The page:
(Source: CBS 5 News) State Rep. Carl Seel is co-sponsor of a bill that would require hospitals to ask for proof of legal status if they can't pay their bills, unless they are from Canada.
(Source: CBS 5 News) Pete Wertheim with the Arizona Hospital and Healthcare Association, said the mandate is impossible to handle with current budgets and staffing.
PHOENIX (CBS5) -
Could hospital staff soon be asking for your papers? Several lawmakers are proposing a bill that would require patients to show proof of legal status. But not everyone thinks immigration reform belongs in the hospital.
"We're a benevolent nation, we would not deny treatment," said Rep. Carl Seel, R-Phoenix.
Seel is a co-sponsor of House bill 2293 and said after treatment, if you can't pay your bill, hospital staff would then ask to see your papers. If you don't have them, the police would be called, unless you're from Canada.
"There's a lot of good relationships we have with Canada, legally, there's a lot of reciprocity," Seel said.'' If you have Canadian papers, you're deemed legal in the United States."
That's not exactly true, but after speaking with immigration attorneys, we found out Canada is among several countries that participate in a visa waiver program. We don't have that agreement with Mexico.
"The taxpayer or the people who pay insurance premiums now get indirect costs by the effects of illegal immigrants in hospital systems," Seel said.
"The responsibility of immigration reform should not be pushed onto a private industry, one that its job is not to enforce immigration law but rather provide care," said Pete Wertheim with the Arizona Hospital and Healthcare Association. He said with more than 3 million people getting treated at Arizona hospitals each year, this mandate is impossible to handle with current budgets and staffing.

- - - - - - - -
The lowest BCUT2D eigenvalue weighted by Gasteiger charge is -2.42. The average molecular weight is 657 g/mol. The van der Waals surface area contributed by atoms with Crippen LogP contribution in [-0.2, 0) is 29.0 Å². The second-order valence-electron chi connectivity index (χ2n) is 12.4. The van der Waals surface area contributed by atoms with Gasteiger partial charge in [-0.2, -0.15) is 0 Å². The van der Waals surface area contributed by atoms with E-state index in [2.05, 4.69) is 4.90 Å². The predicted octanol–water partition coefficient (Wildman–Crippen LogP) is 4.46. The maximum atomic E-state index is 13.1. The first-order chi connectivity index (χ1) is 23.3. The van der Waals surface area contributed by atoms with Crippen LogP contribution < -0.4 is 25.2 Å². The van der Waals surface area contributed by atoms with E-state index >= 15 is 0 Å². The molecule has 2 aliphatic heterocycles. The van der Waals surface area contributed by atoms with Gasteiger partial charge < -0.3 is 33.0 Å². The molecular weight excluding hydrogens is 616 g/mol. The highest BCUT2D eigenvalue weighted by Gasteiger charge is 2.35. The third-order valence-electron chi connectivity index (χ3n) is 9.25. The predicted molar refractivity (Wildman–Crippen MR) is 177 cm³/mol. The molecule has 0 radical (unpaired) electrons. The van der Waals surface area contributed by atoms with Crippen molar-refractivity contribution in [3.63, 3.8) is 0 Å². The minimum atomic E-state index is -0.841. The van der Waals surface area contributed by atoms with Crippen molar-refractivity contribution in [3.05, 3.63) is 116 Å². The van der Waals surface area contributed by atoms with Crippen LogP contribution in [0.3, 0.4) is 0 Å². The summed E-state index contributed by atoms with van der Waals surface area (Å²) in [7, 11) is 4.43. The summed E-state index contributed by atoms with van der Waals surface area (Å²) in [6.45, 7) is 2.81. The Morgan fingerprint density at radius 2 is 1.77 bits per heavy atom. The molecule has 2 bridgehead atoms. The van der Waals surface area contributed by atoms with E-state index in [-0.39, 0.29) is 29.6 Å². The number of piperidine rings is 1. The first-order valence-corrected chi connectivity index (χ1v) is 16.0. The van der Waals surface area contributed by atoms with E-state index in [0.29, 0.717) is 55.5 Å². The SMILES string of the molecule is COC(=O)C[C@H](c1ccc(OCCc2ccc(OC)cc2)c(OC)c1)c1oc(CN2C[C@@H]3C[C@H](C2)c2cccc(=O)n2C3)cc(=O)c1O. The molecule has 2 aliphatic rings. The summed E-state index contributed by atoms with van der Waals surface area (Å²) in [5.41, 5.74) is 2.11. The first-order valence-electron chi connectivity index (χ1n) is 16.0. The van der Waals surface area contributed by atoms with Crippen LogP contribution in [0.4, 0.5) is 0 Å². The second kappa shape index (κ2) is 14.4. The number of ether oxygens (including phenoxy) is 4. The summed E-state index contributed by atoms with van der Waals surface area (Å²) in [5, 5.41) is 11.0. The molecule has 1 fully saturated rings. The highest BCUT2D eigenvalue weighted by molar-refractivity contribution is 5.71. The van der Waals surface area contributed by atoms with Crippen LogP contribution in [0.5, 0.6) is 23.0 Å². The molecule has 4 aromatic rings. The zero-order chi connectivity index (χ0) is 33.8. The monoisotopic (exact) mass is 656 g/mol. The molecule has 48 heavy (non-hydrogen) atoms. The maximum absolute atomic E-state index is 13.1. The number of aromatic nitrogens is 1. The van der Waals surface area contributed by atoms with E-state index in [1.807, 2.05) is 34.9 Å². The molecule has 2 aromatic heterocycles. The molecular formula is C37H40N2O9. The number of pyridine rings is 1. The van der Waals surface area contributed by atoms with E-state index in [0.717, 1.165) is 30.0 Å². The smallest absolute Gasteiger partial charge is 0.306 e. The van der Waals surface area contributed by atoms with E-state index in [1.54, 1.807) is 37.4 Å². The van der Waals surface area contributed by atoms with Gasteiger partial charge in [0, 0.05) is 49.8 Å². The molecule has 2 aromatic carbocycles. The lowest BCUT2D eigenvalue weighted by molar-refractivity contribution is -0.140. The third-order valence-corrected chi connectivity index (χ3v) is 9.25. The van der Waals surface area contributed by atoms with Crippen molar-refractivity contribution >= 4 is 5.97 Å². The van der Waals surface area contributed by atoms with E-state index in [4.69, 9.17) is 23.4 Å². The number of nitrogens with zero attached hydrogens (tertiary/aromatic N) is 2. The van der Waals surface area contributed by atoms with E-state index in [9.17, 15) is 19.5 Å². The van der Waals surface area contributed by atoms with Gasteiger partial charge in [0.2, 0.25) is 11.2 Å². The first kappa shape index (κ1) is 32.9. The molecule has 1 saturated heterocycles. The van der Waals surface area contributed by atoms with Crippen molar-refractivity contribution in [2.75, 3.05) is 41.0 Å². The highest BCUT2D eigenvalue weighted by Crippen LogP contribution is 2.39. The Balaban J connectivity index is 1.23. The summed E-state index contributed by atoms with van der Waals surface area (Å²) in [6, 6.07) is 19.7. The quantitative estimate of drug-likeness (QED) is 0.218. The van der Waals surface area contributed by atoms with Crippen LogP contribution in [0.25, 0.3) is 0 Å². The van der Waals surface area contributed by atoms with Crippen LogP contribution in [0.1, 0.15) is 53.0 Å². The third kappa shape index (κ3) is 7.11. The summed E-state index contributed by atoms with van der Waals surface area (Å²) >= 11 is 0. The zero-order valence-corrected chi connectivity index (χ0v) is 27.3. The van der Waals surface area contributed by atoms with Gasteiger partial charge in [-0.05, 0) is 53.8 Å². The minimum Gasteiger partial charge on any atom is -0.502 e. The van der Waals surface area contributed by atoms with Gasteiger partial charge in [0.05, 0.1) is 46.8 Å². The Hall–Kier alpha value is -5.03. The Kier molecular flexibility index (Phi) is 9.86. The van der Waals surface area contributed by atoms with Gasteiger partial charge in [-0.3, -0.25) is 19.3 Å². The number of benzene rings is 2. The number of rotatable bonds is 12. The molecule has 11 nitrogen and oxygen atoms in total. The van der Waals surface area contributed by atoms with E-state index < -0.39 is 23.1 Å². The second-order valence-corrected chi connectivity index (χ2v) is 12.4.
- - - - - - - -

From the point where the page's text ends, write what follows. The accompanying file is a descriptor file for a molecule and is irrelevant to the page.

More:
"All these employees would have to be trained on immigration law and have standards put into place to protect themselves from civil liability," Wertheim said. He worries this could also create a chilling effect; if an undocumented immigrant has an infectious disease like tuberculosis, they may not seek care for fear of being turned over to officials.
"There really is no difference between an individual who is uninsured versus whether they're a citizen or not, the point being is, they're not getting paid," Wertheim said.
Even though the hospital bill wouldn't get paid, at least we'd know who's not paying it; Seel said a portion of the bill requires hospital staff to turn over numbers at the end of the year of how many undocumented immigrants were treated, so the state has a better idea of how much it's truly costing us.
Copyright 2013 CBS 5 (KPHO Broadcasting Corporation). All rights reserved.
Wednesday, May 22 2013 9:38 PM EDT2013-05-23 01:38:14 GMT
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